In defiance of a ban on public assembly put in place this month by the Interior Ministry, a small group of political activists gathered in front of the U.S. Embassy*on Tuesday*to begin a march in Phnom Penh against the imprisonment of 23 protesters during mass garment worker strikes on January 2 and 3.*
Daun Penh district security guards, wearing full-faced black helmets, violently detained 11 of the marchers—including prominent land rights activists Tep Vanny and Yorm Bopha, and union leader Rong Chhun—and spirited them away to the Phnom Penh Municipal Police Headquarters where they were held for hours on the grounds of their need for “re-education.”
In the almost four hours that they were detained at the station, one of the activists, Song Sreyleap, who still had her smartphone, posted regular updates to her Facebook profile and in the process opened up a new photographic chapter in the women’s brand of iconoclastic dissidence.
“This time was so different from times before when they locked us up,” said Ms. Vanny during an interview at her homeon Wednesday.
“This time they let us roam around freely and keep our phones.”
Around*9:30 a.m., district security guards, who have no legal right to make arrests, stormed the small protest outside the U.S. Embassy and seize Ms. Vanny by the neck as she was delivering an explosive diatribe against the CPP government’s violations of people rights. The guards, who had Ms. Vanny in a brutal chokehold, forced her into a white van, which then sped away.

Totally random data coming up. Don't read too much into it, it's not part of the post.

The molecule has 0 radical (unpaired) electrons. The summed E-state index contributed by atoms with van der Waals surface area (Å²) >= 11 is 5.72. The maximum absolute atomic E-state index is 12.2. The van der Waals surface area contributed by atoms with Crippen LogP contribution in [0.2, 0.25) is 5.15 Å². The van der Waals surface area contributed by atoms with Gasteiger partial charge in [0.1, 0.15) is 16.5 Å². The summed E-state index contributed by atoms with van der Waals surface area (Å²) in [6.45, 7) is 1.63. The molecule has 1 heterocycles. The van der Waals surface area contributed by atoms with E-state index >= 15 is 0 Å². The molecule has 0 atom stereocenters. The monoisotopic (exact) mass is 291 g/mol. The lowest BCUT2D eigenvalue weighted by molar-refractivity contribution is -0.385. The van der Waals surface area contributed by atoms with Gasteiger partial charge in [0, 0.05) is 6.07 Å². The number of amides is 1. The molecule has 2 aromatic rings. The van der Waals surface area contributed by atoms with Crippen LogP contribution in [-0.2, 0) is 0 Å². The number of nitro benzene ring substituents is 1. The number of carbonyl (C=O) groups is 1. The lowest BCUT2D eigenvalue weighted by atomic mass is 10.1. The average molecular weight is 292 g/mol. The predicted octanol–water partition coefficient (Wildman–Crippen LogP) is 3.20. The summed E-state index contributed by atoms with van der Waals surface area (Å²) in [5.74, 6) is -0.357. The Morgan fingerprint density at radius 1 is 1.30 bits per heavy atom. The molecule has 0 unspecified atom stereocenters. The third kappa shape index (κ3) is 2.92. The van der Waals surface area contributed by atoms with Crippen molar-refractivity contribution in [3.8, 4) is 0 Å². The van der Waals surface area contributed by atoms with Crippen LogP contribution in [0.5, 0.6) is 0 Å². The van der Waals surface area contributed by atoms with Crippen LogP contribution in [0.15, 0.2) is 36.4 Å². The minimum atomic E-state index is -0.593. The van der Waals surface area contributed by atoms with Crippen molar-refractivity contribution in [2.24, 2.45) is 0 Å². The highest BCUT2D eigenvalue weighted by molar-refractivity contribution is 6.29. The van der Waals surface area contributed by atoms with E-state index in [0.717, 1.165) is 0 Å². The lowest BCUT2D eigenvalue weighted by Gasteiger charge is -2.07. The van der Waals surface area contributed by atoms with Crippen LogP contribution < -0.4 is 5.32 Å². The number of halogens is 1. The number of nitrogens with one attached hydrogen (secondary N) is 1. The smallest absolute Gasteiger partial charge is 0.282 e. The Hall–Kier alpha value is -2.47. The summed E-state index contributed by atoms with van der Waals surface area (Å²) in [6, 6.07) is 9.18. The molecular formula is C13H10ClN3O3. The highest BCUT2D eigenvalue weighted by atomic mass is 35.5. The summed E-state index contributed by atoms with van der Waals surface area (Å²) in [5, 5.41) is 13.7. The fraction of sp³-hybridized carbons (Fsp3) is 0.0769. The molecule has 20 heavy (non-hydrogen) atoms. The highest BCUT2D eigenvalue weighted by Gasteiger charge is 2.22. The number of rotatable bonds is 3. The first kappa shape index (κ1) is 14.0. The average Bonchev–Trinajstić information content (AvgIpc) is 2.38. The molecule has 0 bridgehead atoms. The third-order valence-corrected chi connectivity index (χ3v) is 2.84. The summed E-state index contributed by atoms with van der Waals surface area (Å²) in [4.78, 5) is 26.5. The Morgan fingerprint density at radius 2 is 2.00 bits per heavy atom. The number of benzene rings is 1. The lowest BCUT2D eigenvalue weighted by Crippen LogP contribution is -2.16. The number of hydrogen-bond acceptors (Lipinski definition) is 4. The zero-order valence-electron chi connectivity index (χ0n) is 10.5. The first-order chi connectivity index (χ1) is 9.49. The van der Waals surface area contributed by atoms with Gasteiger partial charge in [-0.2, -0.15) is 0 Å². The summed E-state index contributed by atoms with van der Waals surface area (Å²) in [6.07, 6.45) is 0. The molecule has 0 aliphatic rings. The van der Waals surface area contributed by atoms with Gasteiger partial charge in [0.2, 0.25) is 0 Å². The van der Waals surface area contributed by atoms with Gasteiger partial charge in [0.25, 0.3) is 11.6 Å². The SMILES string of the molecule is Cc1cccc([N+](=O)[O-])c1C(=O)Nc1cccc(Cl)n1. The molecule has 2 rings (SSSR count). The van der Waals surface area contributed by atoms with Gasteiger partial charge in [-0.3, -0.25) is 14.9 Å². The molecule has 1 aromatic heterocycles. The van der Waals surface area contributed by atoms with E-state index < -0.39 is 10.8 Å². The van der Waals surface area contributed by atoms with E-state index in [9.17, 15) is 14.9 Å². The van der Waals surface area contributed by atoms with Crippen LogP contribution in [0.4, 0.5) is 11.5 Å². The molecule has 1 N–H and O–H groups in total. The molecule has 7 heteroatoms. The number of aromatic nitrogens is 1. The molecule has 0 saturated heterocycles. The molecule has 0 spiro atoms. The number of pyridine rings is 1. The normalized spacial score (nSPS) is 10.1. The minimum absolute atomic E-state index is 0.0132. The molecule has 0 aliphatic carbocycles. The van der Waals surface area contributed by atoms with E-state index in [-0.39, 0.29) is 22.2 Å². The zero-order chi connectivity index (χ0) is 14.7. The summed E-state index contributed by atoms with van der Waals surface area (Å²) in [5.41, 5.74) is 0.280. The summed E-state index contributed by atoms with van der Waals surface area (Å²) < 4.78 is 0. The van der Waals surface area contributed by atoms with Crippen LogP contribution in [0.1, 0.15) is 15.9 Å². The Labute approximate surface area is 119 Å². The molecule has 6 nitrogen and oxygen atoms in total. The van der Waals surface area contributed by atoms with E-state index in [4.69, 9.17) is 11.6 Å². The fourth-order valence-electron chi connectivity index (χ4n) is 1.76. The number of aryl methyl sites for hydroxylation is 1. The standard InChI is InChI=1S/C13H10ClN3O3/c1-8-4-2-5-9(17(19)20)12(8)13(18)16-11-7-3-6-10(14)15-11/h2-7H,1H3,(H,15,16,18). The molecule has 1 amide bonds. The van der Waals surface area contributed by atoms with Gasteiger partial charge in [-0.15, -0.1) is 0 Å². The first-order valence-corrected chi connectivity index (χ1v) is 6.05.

After Ms. Vanny’s arrest, the guards—working with city police—repeated their brutal abductions, seizing prominent union leader Rong Chhun. Later, on Monivong Boulevard they grabbed fellow land rights activist Yorm Bopha and nine others.
“The government are very, very frightened of the people,” Ms. Bopha said in an interview after he release. “That’s why they have been locking us up: The people rise up, the government tries to suppress it, we rise up more, then they freak out.”
Hours after her arrest, Ms. Vanny stood inside a room at the municipal police headquarters, proudly sporting her trademark blue krama and posing with police riot gear for smartphone “selfies.”
She said that the series of photographs posted to Facebook was the realization of a long-held wish of the anti-eviction activists, who usually have their phones confiscated when police detains them.
“The first time they arrested us, we saw their clothes and we wanted to wear them. We put them on, but they had confiscated our phones already that time,” Ms. Vanny said. “So we made a pact to wear them again one day and take photos of it, knowing well that we would be arrested again.”
“When we wear these clothes of the authorities, we feel incredibly happy and comfortable,” Ms. Vanny explained. “We want to show the police that you can wear these clothes but protect people and remain peaceful.”
Ms. Bopha echoed Ms. Vanny’s sentiment.
“When we were put in the room, we saw this huge pile of their clothes. I started to think—these are the clothes they use to beat us. These clothes should be used to protect the nation and the people, but unfortunately they like to use them to beat the people instead,” she explained.